Ittle Dew 2 Review – Indie Adventure At Its Finest
Ludosity and Nicalis’ Ittle Dew 2 is an admirable effort to make the next Zelda – no small feat. Although it may not completely fill those shoes, it more than scratches that adventure-based itch.
The original Ittle Dew holds a special place in my family’s heart. Not only did my love of Nintendo’s Zelda series draw me to the title, my grandmother also enjoyed it. Needless to say, Ittle Dew 2 had big shoes to fill.
Ittle Dew 2 starts where its predecessor ends, with the hero Ittle and her fox floating on a raft. Wasting no time, they crash into an island and set off on their adventure. The scope of the game is on point – rather than spending hours on tutorials and exposition, this title immediately sends you on your way to adventure. Subtle hints and a map with a marker lead you to where you need to go, but the world is completely open to explore. Armed with a stick, a buddy fox, and a map, it is up to the player to find where to go next. Ittle Dew 2’s creativity shines here with its first dungeon being a literal “pillow” fort. Though this may imply that this area is soft and easy, this dungeon doesn’t disappoint, and eases the player in with simple puzzles.
After a couple of dungeons, I did a little sidetracking and found a puzzle maze. Another aspect where Ittle Dew 2 excels is in its optional puzzles and dungeons. Hidden caves literally cover the map, each filled with secret items and life containers in the form of crayons. Each pack of crayons adds a quarter of health, increasing your total stamina. Items are also available that increase the damage output of your weapons.
Although my playthrough of Ittle Dew 2 lasted around eight hours, I felt like I just scratched the surface. Even after writing this review, there were still secrets that needed to be uncovered. Hidden maps and secret caves offered upgrades to different items not necessarily required to complete the game.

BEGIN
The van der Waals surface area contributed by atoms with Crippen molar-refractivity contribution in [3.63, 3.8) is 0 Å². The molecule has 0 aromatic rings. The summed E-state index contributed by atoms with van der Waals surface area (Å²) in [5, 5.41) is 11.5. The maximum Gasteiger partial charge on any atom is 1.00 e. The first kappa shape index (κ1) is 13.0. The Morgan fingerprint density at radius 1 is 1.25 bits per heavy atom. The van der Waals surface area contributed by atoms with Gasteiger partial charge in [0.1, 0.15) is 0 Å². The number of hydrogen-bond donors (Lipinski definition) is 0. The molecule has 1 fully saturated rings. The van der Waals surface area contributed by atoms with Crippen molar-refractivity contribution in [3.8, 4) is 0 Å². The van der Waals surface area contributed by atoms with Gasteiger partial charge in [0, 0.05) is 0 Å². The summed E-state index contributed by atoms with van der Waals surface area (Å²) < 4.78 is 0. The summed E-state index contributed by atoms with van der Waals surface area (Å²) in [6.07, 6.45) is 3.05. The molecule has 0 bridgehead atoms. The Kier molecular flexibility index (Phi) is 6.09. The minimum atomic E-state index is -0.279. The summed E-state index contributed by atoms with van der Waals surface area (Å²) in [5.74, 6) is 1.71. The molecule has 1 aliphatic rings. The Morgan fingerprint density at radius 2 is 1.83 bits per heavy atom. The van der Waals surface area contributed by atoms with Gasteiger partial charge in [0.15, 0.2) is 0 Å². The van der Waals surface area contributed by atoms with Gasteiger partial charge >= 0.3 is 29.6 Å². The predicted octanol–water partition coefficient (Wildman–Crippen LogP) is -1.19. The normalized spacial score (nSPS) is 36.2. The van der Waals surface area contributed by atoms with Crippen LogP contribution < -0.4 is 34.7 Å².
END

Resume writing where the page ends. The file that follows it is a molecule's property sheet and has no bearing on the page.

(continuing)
Tools in Ittle’s arsenal also tap into this title’s creative spirit. A sword extender chain (which extends into a larger sword), an ice block creator, a push rod that moves objects (and dishes out damage), and a stick of dynamite are just a few that stand out. What set these items apart was that they could be used together to solve puzzles, something I felt that was very gratifying.
While exploring, I found my way to the entrance of a dungeon not marked on my map. The traditional “fire” dungeon is even noted by your fox as a token fire dungeon in this type of game. This dungeon was a noticeable (but welcome) spike in difficulty. Here I found my first enemy that wasn’t outright killable, as well as obstacles that required more than simple strategic movement. In Ittle Dew 2, the controls almost directly resemble the top-down Zelda games, albeit with a new roll ability. The roll is essential in making it past spikes and enemy attacks, and becomes a critical part of the game.
Since the world is open for Ittle to explore, the player is made aware early on that all dungeons can be completed with just the items you enter with. Put simply, if you can enter it, you can beat it. While this helps replayability tremendously, my initial playthrough was met with a good amount of difficulty in the later stages of the game. Whether I was underpowered or not is unknown to me, as I did not complete every side dungeon and don’t know if armor or potions are available.
Shortcuts are available in dungeons but certain items (obtained by completing dungeons out of order) are required to utilize these shortcuts. I’m impressed at the level of polish that went into the playability and puzzles in this game, as both the puzzles and the items have an incredible amount of depth.
My complaints for Ittle Dew 2 are few: a few dungeon bosses are reused (albeit with different weapons), and late game balancing seemed rough. I can’t verify that a playthrough would be easier for anyone else, but the difficulty spike is unreal in the final dungeon. Nowhere within the game did I find the ability to replenish health via a potion, nor armor that allowed me to take less damage. Certain enemies within this dungeon were so hard that difficult that it almost felt like luck was needed to beat them.
Ittle Dew 2 feels like a focused and expert approach to making a Zelda game. What Ludosity was able to accomplish here felt like the developers had a level of understanding of the gameplay on par or even better than some of Nintendo’s offerings. Fluid gameplay, challenging dungeon crawling, incredible replayability, and satisfying progression make the experience a very satisfying one. Fans of the genre – and even my grandmother – would get a kick out of Ittle and her adventures.